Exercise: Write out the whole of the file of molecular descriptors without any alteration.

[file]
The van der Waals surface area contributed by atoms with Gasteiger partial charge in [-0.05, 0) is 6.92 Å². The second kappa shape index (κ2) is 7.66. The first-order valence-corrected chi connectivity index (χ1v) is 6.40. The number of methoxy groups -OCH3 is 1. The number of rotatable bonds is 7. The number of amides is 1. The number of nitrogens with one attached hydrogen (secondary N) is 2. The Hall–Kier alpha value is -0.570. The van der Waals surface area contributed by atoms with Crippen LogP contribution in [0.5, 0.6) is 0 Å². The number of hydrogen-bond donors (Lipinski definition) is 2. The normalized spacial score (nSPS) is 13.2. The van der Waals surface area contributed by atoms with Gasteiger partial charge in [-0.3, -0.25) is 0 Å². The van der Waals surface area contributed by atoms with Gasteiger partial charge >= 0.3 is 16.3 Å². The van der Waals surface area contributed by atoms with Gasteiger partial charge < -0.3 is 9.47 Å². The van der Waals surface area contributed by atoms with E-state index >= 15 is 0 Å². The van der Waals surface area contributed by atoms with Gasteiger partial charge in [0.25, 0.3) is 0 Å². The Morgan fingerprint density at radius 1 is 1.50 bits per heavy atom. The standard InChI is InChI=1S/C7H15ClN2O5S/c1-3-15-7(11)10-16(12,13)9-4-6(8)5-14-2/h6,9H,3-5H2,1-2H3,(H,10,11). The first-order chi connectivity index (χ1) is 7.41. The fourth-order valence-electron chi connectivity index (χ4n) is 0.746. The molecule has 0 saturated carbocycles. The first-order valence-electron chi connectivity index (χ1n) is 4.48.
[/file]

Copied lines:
The van der Waals surface area contributed by atoms with Gasteiger partial charge in [-0.05, 0) is 6.92 Å². The second kappa shape index (κ2) is 7.66. The first-order valence-corrected chi connectivity index (χ1v) is 6.40. The number of methoxy groups -OCH3 is 1. The number of rotatable bonds is 7. The number of amides is 1. The number of nitrogens with one attached hydrogen (secondary N) is 2. The Hall–Kier alpha value is -0.570. The van der Waals surface area contributed by atoms with Crippen LogP contribution in [0.5, 0.6) is 0 Å². The number of hydrogen-bond donors (Lipinski definition) is 2. The normalized spacial score (nSPS) is 13.2. The van der Waals surface area contributed by atoms with Gasteiger partial charge in [-0.3, -0.25) is 0 Å². The van der Waals surface area contributed by atoms with Gasteiger partial charge >= 0.3 is 16.3 Å². The van der Waals surface area contributed by atoms with Gasteiger partial charge < -0.3 is 9.47 Å². The van der Waals surface area contributed by atoms with E-state index >= 15 is 0 Å². The van der Waals surface area contributed by atoms with Gasteiger partial charge in [0.25, 0.3) is 0 Å². The Morgan fingerprint density at radius 1 is 1.50 bits per heavy atom. The standard InChI is InChI=1S/C7H15ClN2O5S/c1-3-15-7(11)10-16(12,13)9-4-6(8)5-14-2/h6,9H,3-5H2,1-2H3,(H,10,11). The first-order chi connectivity index (χ1) is 7.41. The fourth-order valence-electron chi connectivity index (χ4n) is 0.746. The molecule has 0 saturated carbocycles. The first-order valence-electron chi connectivity index (χ1n) is 4.48.